Rockwell gives a nuanced turn in the lead performance, and is well-supported by Henke and MacDonald. Anjelica Huston is excellent, as always. In a tangential sense, she is reprising the character she played in The Grifters. In fact, the dynamic of the mother-son relationship played out between Huston and Rockwell in Choke shares many similarities to the one she had with John Cusack’s character in the aforementioned film, particularly concerning unresolved “abandonment issues” on the part of the son.

This marks the directorial debut for Gregg,  previously known for his TV acting credits (The New Adventures of Old Christina). Gregg casts himself as a self-important “lord high” role-player in the faux-colonial village where Victor and Denny work; it’s a small but interesting part. Also look for Joel Grey (who we don’t see enough of these days) as a battle-scarred member of the sex addiction group.

This is not a popcorn movie. Challenging and thought-provoking, it does demand your full attention; and even though it offers a fair share of chuckles, it is not designed to be taken lightly. There’s a hell of a lot of ideas packed into 90 minutes here, ranging from Oedipal conflict to Christ metaphor. There’s even a sense of twisted cinematic homage to Tom Jones when we are treated to the occasional fast-cut montage of bodice-ripping flashbacks depicting Victor, replete in leggings, waistcoat and tri-corner hat, having it off “on the job” with a few of his more comely fellow re-enactors.

Prepare yourself for a lot of sexual frankness, not visually graphic, necessarily, but still the uncompromising, in-your-face kind that makes a lot of people squirm in their seats. Warning: one scene that some may find very disturbing takes place between Victor and a woman he has met through the personal ads. She “enjoys” acting out rape fantasies. In the context of the narrative,  it is actually an important and pivotal moment in the protagonist’s journey. This trip can be psychically brutal at times, but if you’re open-minded and willing to take the whole ride, it may blindside you with genuine warmth, humanity, and yes, even some redemption.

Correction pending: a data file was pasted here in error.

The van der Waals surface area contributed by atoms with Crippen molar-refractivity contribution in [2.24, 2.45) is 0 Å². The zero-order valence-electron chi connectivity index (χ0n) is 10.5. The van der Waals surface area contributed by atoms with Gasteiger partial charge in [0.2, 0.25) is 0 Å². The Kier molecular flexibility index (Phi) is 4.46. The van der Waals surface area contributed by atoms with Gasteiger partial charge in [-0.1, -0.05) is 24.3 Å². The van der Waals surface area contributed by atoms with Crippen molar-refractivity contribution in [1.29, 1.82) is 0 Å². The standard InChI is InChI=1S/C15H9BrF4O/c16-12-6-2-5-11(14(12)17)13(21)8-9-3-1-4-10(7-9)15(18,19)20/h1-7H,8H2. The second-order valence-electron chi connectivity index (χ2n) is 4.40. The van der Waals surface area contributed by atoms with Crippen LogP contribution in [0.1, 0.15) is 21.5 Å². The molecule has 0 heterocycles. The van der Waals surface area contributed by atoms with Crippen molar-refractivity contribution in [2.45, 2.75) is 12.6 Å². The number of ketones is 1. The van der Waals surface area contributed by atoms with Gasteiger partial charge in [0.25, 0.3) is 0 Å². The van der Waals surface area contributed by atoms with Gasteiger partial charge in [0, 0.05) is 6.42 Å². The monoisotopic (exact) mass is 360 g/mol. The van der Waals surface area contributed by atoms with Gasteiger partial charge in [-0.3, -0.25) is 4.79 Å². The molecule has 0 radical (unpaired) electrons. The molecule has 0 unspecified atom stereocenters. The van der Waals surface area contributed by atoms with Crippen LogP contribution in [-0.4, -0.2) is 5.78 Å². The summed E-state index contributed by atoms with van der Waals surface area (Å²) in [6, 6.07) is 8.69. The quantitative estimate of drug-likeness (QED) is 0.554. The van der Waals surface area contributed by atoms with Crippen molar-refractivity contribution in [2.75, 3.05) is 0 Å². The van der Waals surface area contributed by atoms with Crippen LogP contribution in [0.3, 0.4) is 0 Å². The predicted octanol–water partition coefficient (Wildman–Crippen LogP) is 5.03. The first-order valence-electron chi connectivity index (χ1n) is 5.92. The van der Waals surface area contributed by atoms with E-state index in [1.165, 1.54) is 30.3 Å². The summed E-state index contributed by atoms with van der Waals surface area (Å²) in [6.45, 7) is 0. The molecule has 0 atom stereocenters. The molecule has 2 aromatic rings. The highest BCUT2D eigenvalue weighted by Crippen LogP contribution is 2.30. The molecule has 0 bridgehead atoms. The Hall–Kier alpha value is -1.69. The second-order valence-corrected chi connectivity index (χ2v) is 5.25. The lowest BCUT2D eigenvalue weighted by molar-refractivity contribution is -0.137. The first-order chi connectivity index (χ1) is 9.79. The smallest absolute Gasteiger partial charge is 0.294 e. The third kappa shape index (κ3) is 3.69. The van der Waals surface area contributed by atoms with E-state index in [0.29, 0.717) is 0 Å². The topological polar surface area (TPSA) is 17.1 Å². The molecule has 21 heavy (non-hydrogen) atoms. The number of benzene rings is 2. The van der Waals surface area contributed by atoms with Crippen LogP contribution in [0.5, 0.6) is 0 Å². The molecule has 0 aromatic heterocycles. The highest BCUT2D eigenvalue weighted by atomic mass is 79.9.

Girl, you know it’s true: My Kid Could Paint That ***1/2

By Dennis Hartley

(Originally posted on Digby’s Hullabaloo on November 3, 2007)

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You’ve heard the expression, “If I told the truth, no one would believe me”? Dig this: I’ve just watched the best Christopher Guest film he never made. In fact, it wasn’t a mockumentary. Amar Bar-Lev’s new documentary, My Kid Could Paint That, is ostensibly about the “career” of 4-year old (not a typo) Marla Olmstead, who hit the spotlight when her abstract paintings became a hit in the New York art world. I say “ostensibly”, because by the time credits roll, you realize this film goes deeper than news-kicker fodder about another child prodigy. As one of the film’s subjects (a local newspaper reporter) says, “…this story is really more about the adults.”

The back story: Mark and Laura Olmstead, a young couple living in sleepy Binghamton, New York, begin to notice that their daughter, Marla, appears to have a knack for art that transcends the random scribbling of a typical toddler. To be sure, every parent likes to think their kid is a bloody little genius, but the Olmsteads receive validation when a friend suggests they hang some of Marla’s work in his local coffee shop (for a lark) and to their surprise, the paintings start selling like hotcakes. A local newspaper reporter picks up on the story, as does the owner of a local art gallery.